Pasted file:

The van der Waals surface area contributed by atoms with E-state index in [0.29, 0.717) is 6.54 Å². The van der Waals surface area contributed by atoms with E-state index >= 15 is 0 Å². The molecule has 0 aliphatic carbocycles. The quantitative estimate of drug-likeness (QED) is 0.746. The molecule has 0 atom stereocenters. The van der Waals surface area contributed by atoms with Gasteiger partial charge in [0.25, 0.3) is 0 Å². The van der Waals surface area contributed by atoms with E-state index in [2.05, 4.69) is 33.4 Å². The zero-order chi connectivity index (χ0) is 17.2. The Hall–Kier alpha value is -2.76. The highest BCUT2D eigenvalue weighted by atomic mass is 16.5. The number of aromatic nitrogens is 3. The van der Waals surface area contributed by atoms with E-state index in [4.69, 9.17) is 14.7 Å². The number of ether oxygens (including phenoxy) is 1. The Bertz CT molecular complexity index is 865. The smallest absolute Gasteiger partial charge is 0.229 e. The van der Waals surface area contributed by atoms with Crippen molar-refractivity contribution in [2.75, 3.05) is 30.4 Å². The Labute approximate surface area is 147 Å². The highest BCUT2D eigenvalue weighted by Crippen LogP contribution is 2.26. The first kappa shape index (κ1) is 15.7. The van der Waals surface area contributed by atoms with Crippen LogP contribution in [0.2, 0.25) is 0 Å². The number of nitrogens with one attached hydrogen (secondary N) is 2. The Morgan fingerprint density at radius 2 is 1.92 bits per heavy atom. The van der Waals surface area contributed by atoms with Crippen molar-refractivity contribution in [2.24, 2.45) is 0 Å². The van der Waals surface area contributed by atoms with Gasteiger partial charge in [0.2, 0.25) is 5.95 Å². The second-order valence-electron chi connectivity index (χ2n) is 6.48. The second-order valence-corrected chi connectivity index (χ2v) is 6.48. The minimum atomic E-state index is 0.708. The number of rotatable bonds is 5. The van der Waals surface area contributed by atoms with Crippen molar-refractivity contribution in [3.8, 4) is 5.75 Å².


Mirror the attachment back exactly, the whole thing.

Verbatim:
The van der Waals surface area contributed by atoms with E-state index in [0.29, 0.717) is 6.54 Å². The van der Waals surface area contributed by atoms with E-state index >= 15 is 0 Å². The molecule has 0 aliphatic carbocycles. The quantitative estimate of drug-likeness (QED) is 0.746. The molecule has 0 atom stereocenters. The van der Waals surface area contributed by atoms with Gasteiger partial charge in [0.25, 0.3) is 0 Å². The van der Waals surface area contributed by atoms with E-state index in [2.05, 4.69) is 33.4 Å². The zero-order chi connectivity index (χ0) is 17.2. The Hall–Kier alpha value is -2.76. The highest BCUT2D eigenvalue weighted by atomic mass is 16.5. The number of aromatic nitrogens is 3. The van der Waals surface area contributed by atoms with E-state index in [4.69, 9.17) is 14.7 Å². The number of ether oxygens (including phenoxy) is 1. The Bertz CT molecular complexity index is 865. The smallest absolute Gasteiger partial charge is 0.229 e. The van der Waals surface area contributed by atoms with Crippen molar-refractivity contribution in [2.75, 3.05) is 30.4 Å². The Labute approximate surface area is 147 Å². The highest BCUT2D eigenvalue weighted by Crippen LogP contribution is 2.26. The first kappa shape index (κ1) is 15.7. The van der Waals surface area contributed by atoms with Crippen LogP contribution in [0.2, 0.25) is 0 Å². The number of nitrogens with one attached hydrogen (secondary N) is 2. The Morgan fingerprint density at radius 2 is 1.92 bits per heavy atom. The van der Waals surface area contributed by atoms with Crippen molar-refractivity contribution in [2.24, 2.45) is 0 Å². The van der Waals surface area contributed by atoms with Gasteiger partial charge in [0.2, 0.25) is 5.95 Å². The second-order valence-electron chi connectivity index (χ2n) is 6.48. The second-order valence-corrected chi connectivity index (χ2v) is 6.48. The minimum atomic E-state index is 0.708. The number of rotatable bonds is 5. The van der Waals surface area contributed by atoms with Crippen molar-refractivity contribution in [3.8, 4) is 5.75 Å².